Do web pages in Google Chrome look odd to you?

Do web pages in Google Chrome look odd to you? That’s because the latest build for Mac OSX has turned off subpixel rendering, apparently.

At the “macro” level, fonts as rendered by Chrome look thinner. Subjectively, they are not as legible. They also look slightly washed out.

At the “micro” level, if you magnify the Chrome and Safari snippets a few times, you will see that Safari uses subpixel rendering: loosely speaking, this means that the “edges” of character shapes (glyphs) are actually drawn in different colors, not just different tones of grays. On the other hand, Chrome seems to have inexplicably switched to purely grayscale rendering of fonts.

A curious case of spam traffic

Very odd — my web stats are showing a _huge_ number of referrals coming via searches from over the last day or so. What’s strange is that in each case, the search terms and other query parameters are identical — all that differs is the referring subdomain (e.g., my.url.com, company.url.com, no.url.com) and the claimed IP address of the person doing the searching, which is different with every query. When checked against a geoIP database, most of the visiting IP addresses seem to be allocated to Saudi Arabia or Iran, but the occasional one comes through that claims to be from the UK or USA.

Given the frequency and similarity of the referring URLs for each request, I think I’m probably safe in guessing that the IP addresses are being spoofed.

I just wish I knew why… All the queries are directed to one page, and Akismet’s spam filters aren’t picking up any unusual commenting activity on there.

The only other thing I can think of is that someone may be attempting some form of click fraud activity on the CPC ads on that page. For as long as that remains an option, then for obvious reasons I won’t divulge which page is under attack (and through which search keywords).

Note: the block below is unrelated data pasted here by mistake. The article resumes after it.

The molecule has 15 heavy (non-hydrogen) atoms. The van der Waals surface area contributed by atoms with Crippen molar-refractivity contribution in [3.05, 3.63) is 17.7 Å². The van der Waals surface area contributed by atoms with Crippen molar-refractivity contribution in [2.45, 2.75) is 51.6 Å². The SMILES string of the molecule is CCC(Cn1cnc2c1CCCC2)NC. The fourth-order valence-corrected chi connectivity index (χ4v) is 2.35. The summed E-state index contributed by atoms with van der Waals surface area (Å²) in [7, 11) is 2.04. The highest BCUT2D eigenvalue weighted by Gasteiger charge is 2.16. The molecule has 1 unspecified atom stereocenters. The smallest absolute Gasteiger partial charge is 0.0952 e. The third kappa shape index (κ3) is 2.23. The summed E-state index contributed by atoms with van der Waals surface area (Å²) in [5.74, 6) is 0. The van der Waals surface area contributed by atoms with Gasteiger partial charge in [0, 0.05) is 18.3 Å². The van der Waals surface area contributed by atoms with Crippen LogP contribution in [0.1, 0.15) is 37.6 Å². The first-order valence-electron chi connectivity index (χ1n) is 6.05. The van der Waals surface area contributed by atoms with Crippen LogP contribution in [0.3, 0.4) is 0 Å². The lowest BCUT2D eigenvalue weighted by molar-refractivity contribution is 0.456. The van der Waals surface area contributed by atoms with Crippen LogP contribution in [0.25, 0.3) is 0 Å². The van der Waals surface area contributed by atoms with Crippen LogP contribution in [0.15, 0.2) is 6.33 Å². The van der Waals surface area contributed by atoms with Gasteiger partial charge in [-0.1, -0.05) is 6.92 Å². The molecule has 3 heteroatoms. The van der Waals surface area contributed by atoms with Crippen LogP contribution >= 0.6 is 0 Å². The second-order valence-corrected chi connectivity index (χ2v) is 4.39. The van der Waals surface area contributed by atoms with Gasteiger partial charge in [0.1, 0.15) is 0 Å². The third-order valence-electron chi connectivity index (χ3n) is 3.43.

How not to write news stories, part 1: Don’t lie in your first sentence!

From IT site [The Register](http://www.theregister.co.uk/2007/09/05/facebook_public_access/):

> Facebook users may no longer be able to hide after the website announced it is launching a service that enables anyone to view member profiles.

Except they haven’t. And it’s easy to see they haven’t. If you’re a Facebook user, there’s a huge block of text, plus an illustration, to show what actually will be going on. And, in easy to understand language, how to take action if you want to change something.

A new facility has been enabled that allows searching for someone by name to be undertaken by people who aren’t logged in. If someone searches for you, and finds your details, **all they see is your thumbnail profile picture and your name**, plus the usual links on the right-hand side: Send message, Poke, etc. However, any further action requires either logging in or registration.

So, what resemblance does that have to “a service that enables anyone to view member profiles”? None. To view a member profile, you need to be a Facebook member as before. And all the existing privacy controls that hide whether or not people can view your profile remain in place, so even if you _are_ logged in to Facebook, there’s no guarantee you’ll be able to see the contents of somebody else’s profile.

Also, in a few weeks, pages containing these sort of search results will be indexable by major search engines. Which means that **all they will be indexing is your name, a thumbnail image of you (if you have one) and the fact that you (or someone who shares your name) has a profile on Facebook**. And this can be very easily opted out of.

I’m sure there are people who say this service should be opt-in, rather than opt-out — fair enough. Opting out with plenty of notice (remember, these search results are not yet visible to search engines, and won’t be for a while) seems a very professional way of handling things to me.

However, Charlie Taylor, author of The Register’s piece, says:

> [Facebook site engineer Phil Fung] also downplayed the importance of the decision to open up information to the general public.

I’d say that, rather than anything being ‘downplayed’, Fung was being truthful, which is more than Taylor’s trumped-up piece of writing is.

Journalism like this horrifies me. It’s bad enough that people have been trained to think that starting a news story from an easily checkable inaccuracy is okay. It’s even worse that editors either sanction, or encourage, such sloppiness. Is it incompetence or deliberate deception? Either way, it’s not what you’d call professional.